Sermon for the thirteenth Sunday after Pentecost
1 Kings 2:10-12; 3:3-14
Then David slept with his ancestors, and was buried in the city of David.” That simple sentence brings to an end the story of this extraordinary—and extraordinarily complex—character. This is the twelfth and final sermon in the series I’ve been doing on kingship and nation-building in ancient Israel; the longest series I’ve ever offered in my twenty-eight years as a preacher. We’ve followed the thread of the story from the prophet Samuel’s warning words about the liabilities of kingship, through David’s rise from shepherd to shepherd king, to David’s moral collapse. We’ve seen his family rocked by pain and internal politics, and last week we had a picture of this great king grown old and frail and unable even to get his body warm. All along the way there have been these moments of seeing our own selves mirrored in his life and the lives of those around him. By telling the full and sometimes raw truth about the humanness of these characters, the biblical storyteller has also told some truths about us.
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“David slept with his ancestors [and] so Solomon sat on the throne of his father David; and his kingdom was firmly established.” We close our cycle of stories by telling just one more about David’s son Solomon. Solomon is remembered positively in the tradition for two things. Firstly, he is the one who will build the great temple in Jerusalem—something God had not permitted his father David to do—and as described in 1st Kings what he builds is extraordinary.
Secondly, Solomon is remembered and celebrated for his wisdom. Just as the name of David is powerfully associated with the Book of Psalms, the name of Solomon is associated with the wisdom writings—Proverbs, the Song of Solomon, even Ecclesiastes. The roots of that association are shown in this evening’s reading, where we see the young king asking God that he be granted “an understanding mind to govern your people, able to discern between good and evil.” I have a very clear memory of being introduced to this story in a grade five or six Sunday School class. My teacher, a woman named Lois Lamont—now in her nineties and occasionally in attendance here at saint ben’s on Sunday nights—wrote three words on the chalk board: money, fame, wisdom. If you could choose to be given one of those things, which would you choose? I remember our class having quite a discussion about our choices, after which she told us this story from 1 Kings. “The Lord appeared to Solomon in a dream by night; and God said, ‘Ask what I should give you.’” “Give your servant therefore an understanding mind to govern your people,” Solomon had answered, “able to discern between good and evil; for who can govern this your great people?”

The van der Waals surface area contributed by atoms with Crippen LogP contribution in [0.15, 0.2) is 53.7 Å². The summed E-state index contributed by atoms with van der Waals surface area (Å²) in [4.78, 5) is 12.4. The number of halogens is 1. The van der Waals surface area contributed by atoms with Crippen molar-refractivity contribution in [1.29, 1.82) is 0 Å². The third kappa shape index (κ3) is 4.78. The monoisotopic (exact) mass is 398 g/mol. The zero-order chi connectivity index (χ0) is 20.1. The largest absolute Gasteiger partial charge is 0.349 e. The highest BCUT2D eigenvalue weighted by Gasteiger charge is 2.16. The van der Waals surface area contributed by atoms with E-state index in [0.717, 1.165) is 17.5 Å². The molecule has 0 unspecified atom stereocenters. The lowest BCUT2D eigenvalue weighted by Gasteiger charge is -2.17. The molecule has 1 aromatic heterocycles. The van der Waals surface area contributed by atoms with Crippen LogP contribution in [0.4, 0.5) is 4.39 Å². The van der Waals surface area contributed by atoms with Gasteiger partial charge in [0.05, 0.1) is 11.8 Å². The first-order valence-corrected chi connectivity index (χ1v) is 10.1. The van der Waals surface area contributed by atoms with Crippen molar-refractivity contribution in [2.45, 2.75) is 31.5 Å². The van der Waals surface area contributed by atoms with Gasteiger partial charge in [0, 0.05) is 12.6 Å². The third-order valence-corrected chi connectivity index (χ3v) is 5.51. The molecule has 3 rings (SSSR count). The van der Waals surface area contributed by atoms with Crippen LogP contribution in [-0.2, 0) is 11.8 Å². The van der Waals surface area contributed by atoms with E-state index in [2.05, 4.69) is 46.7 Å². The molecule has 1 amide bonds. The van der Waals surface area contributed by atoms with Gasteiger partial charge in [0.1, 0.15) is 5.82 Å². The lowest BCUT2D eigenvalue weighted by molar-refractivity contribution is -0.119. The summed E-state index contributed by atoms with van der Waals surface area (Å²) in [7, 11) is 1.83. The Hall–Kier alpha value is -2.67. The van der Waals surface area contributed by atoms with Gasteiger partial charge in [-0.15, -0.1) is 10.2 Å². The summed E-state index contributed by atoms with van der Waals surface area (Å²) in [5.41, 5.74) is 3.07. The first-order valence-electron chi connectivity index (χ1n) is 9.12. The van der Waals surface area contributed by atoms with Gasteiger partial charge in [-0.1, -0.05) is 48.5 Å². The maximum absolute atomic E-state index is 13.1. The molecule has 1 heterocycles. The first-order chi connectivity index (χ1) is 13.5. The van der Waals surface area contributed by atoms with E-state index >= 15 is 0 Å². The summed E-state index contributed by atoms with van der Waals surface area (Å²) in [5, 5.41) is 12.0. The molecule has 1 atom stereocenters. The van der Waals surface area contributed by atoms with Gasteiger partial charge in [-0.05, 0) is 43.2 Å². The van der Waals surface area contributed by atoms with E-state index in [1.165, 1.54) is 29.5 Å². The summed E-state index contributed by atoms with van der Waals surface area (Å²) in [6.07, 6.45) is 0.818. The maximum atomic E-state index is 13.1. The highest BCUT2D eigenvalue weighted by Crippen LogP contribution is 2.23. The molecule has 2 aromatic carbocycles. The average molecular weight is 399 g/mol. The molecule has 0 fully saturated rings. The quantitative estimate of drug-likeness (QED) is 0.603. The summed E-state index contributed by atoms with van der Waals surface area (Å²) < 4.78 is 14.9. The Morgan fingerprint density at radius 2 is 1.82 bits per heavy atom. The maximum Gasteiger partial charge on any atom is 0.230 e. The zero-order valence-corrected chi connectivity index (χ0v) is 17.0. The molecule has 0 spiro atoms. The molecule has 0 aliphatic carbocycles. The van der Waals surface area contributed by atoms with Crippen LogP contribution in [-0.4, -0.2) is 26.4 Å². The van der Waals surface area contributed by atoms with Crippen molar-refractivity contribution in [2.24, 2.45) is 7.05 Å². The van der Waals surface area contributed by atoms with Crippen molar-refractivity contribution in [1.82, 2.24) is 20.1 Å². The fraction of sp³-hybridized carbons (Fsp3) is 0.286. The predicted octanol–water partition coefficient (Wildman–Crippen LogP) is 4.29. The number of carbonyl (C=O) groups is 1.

“It pleased the Lord that Solomon had asked this,” the narrator tells us. It is a request that is not self-serving; the sort of request one wants to hear from a young king. “Indeed,” the Lord says to Solomon in his dream, “Indeed, I give you a wise and discerning mind; no one like you has been before you and no one like you shall arise after you. I give you also what you have not asked, both riches and honour all your life; no other king shall compare with you.” I remember Mrs. Lamont telling us that because Solomon had chosen wisdom over fame or money, God had granted him all three. As she underlined the word “wisdom” and then drew a big circle around all three words, the point was forever imprinted on me. Wisdom is the greatest of gifts.
If all we had were the demonstrations of Solomon’s wisdom and the account of his building of the great temple, then he would be an unparalleled figure in the story of Israel. But is it any surprise that the writer of 1st Kings has given us more than that? That this truth-telling tradition has insisted on telling the whole story of Solomon, warts and all?